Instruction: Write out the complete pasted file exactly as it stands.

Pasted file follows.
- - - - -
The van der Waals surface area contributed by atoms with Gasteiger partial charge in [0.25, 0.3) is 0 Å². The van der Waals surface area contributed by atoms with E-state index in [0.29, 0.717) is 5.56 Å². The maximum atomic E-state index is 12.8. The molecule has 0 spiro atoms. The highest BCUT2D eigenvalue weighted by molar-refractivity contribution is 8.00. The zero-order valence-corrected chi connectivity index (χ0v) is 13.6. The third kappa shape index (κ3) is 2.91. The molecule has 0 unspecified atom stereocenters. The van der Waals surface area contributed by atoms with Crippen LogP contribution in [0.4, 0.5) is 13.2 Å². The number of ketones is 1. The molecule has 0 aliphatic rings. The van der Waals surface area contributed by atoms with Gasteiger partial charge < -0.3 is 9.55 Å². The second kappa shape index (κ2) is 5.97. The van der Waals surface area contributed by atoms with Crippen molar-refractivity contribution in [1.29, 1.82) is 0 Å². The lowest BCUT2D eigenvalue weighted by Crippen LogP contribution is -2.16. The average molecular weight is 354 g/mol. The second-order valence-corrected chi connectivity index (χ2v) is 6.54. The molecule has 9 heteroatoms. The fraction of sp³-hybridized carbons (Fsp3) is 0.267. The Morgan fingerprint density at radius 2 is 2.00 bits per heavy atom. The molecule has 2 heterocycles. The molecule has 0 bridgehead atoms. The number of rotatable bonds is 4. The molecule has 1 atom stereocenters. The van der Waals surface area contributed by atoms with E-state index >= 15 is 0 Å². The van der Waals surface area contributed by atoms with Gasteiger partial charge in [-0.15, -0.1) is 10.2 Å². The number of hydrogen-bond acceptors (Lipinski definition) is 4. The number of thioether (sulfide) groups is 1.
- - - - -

The van der Waals surface area contributed by atoms with Gasteiger partial charge in [0.25, 0.3) is 0 Å². The van der Waals surface area contributed by atoms with E-state index in [0.29, 0.717) is 5.56 Å². The maximum atomic E-state index is 12.8. The molecule has 0 spiro atoms. The highest BCUT2D eigenvalue weighted by molar-refractivity contribution is 8.00. The zero-order valence-corrected chi connectivity index (χ0v) is 13.6. The third kappa shape index (κ3) is 2.91. The molecule has 0 unspecified atom stereocenters. The van der Waals surface area contributed by atoms with Crippen LogP contribution in [0.4, 0.5) is 13.2 Å². The number of ketones is 1. The molecule has 0 aliphatic rings. The van der Waals surface area contributed by atoms with Gasteiger partial charge < -0.3 is 9.55 Å². The second kappa shape index (κ2) is 5.97. The van der Waals surface area contributed by atoms with Crippen molar-refractivity contribution in [1.29, 1.82) is 0 Å². The lowest BCUT2D eigenvalue weighted by Crippen LogP contribution is -2.16. The average molecular weight is 354 g/mol. The second-order valence-corrected chi connectivity index (χ2v) is 6.54. The molecule has 9 heteroatoms. The fraction of sp³-hybridized carbons (Fsp3) is 0.267. The Morgan fingerprint density at radius 2 is 2.00 bits per heavy atom. The molecule has 2 heterocycles. The molecule has 0 bridgehead atoms. The number of rotatable bonds is 4. The molecule has 1 atom stereocenters. The van der Waals surface area contributed by atoms with E-state index >= 15 is 0 Å². The van der Waals surface area contributed by atoms with Gasteiger partial charge in [-0.15, -0.1) is 10.2 Å². The number of hydrogen-bond acceptors (Lipinski definition) is 4. The number of thioether (sulfide) groups is 1.